2. It's so refreshing to read your take on quilting. I want to make one too, but am so intimidated by my lack of experience–even though my favorite quilts are sewn with wobbly seams, crooked blocks and odd fabrics. The paper piecing looks like my kind of sewing. And yes, finishing a big project can be quite exhilarating !

  3. when I used to teach quilting, I always encouraged my students NOT to be perfectionists! I think that mistakes often make the quilt better. Plus since quilting should be fun, and if you're constantly stressing over perfection it won't be fun. I always feel great when I finish a big project, and ready to tackle another. Your quilt is going to look great. Scrappy quilts are my absolute favorite. It is fun to look at them and remember where all the fabric came from. Oh, I love corduroy in quilts it's so soft, and gives a nice texture to the quilt too.

  4. It is good to take a break from garment sewing for awhile. That tiredness is a signal. It looks like your quilt block is coming right along. Years ago I took some old electric blankets and pulled out the cording. Then I used them for quilt bat. Whenever I use the quilts I still feel a bit of joy over that small measure of frugality.

  5. Mmm… I have a half made quilt somewhere…I'm also 'collecting' scraps for a scrappy quilt – you need heaps of different cottons to stop it looking like repeats, so I pick ups bits and pieces of old clothes/fabrics at opshops whenever I see them!For me part of the attraction of a quilt is the handmade quality – imperfection just adds to that appeal.

  6. Erk, not loving blogger, it ate my first attempt to comment! LOVE this quilt, fantastic. What you're doing Steph we call foundation piecing – I thought for one horrible moment you were going to hand sew this baby! Mind you a hand sewn quilt is a thing of beauty, but it is a Long Term Project.When I foundation piece I do it onto calico or voile, so that the foundation stays and helps to stabilise the fabrics. Great for silk and other non cotton fabrics. Also then you don't stress the seams when pulling the paper off, although I'm sure the genius method you've used to pre perforate the paper makes it much easier to rip away. :)Scraps in my house end up in tea cosies, or blocks of the month, and other small projects, as I have WAY too much uncut fabric to choose from yet to be turned into things and consequently become partly scraps :)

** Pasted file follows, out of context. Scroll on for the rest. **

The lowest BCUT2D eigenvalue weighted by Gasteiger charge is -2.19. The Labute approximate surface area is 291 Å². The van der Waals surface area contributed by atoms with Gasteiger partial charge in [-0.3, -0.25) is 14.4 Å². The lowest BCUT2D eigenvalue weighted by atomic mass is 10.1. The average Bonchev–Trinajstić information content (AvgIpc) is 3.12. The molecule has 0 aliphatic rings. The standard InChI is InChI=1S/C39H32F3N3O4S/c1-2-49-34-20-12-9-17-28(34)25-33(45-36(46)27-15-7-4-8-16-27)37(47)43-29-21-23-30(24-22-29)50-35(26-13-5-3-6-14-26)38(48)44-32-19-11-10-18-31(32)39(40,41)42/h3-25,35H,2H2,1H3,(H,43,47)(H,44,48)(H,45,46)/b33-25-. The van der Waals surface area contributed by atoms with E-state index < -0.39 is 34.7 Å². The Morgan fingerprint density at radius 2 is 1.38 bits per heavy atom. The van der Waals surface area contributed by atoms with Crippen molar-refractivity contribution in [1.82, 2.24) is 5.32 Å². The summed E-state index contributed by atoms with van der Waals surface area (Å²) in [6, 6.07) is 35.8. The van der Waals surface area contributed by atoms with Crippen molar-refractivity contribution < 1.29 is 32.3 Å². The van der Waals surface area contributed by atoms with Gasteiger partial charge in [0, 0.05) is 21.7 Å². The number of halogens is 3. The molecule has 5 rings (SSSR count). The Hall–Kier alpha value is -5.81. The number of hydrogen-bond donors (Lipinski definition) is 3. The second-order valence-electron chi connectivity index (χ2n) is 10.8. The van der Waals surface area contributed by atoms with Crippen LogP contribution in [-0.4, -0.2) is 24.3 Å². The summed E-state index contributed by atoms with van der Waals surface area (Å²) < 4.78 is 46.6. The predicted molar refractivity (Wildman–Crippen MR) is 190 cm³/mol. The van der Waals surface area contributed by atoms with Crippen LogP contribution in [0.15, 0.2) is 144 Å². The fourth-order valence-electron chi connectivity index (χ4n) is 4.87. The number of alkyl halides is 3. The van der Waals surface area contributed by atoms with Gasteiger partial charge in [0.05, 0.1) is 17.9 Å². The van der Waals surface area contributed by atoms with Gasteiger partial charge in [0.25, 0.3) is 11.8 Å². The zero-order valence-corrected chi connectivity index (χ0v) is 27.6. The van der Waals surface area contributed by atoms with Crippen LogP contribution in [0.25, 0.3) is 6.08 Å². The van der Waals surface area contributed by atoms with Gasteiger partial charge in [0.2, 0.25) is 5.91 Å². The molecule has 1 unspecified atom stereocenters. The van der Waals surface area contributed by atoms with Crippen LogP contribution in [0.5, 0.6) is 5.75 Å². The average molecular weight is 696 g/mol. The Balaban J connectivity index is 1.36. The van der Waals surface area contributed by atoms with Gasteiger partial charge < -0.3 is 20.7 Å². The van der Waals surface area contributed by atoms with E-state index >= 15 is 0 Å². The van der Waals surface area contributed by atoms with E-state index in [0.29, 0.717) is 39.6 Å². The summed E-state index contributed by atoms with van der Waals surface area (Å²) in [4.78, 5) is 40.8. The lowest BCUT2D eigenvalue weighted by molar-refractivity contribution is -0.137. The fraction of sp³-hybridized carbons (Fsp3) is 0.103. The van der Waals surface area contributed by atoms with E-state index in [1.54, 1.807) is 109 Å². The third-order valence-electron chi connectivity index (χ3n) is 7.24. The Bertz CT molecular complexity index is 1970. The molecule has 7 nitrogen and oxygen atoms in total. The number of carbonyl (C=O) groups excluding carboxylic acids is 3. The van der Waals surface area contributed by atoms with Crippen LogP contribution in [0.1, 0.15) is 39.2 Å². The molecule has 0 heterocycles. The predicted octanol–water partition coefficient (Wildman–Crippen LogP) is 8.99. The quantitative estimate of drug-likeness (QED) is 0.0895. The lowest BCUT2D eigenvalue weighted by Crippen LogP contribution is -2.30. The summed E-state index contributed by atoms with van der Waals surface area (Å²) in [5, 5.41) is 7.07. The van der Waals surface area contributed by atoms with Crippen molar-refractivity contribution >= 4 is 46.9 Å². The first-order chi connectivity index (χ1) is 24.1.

7. Mrs C- Is the difference between the two whether or not it's hand-sewn? Like, is English Paper Piecing done by hand, and foundation piecing done by machine? In that case, the false advertising was completely unwitting. I used to sew quilt blocks by hand, when I was 14 and living in the middle of a Laura Ingalls Wilder fantasy….Sherry, I'd love to see a quilt you would make. Gail- it's really not that hard. For me, it's just a long long process. Though I do hope this one won't take me two years!Sewista- I think that's a great idea… I wonder if it would be nasty to scour thrift stores for material to use as batting? Hmmm….Thanks, Erica. I'm feeling a little daring for using fabrics other than fine quilting weight cotton, but the effect is rather charming…

  8. What a beautiful quilt! I love straight line quilts that look curved, and the visual motion they create.I believe Paper and Foundation Piecing are just different terms for the same technique. Thanks for the technique for creating multiple templates at once. Newsprint is a great idea, easy to tear.I just finished an Ohio Star quilt top, now to layer-baste-quilt-bind it. Then give it away, to parents of a preemie.

  9. English paper piecing to my understanding is where you cut out paper templates, fold the fabric around them and tack it down then sew together by hand. Like with hexagons. It's how I learnt to patchwork in my own similar teenage historical fiction inspired fantasy! hehehe. But it's no big deal, I was just laughing at my initial sense of "Oh my God, Steph has really flipped out!." I feel so much better knowing you are doing it on the machine :) And it is going to be so beautiful. It can be your alternate quilt to the drunkard's path!

  10. Hi Steph, just letting you know your vote widget only lets you choose one thing. I love your blog. Everything is interesting. I chose around Brisbane because it's always fun to see another part of the world but I would say I enjoy your blog format as it is, a little bit of everything. Your quilts are gorgeous.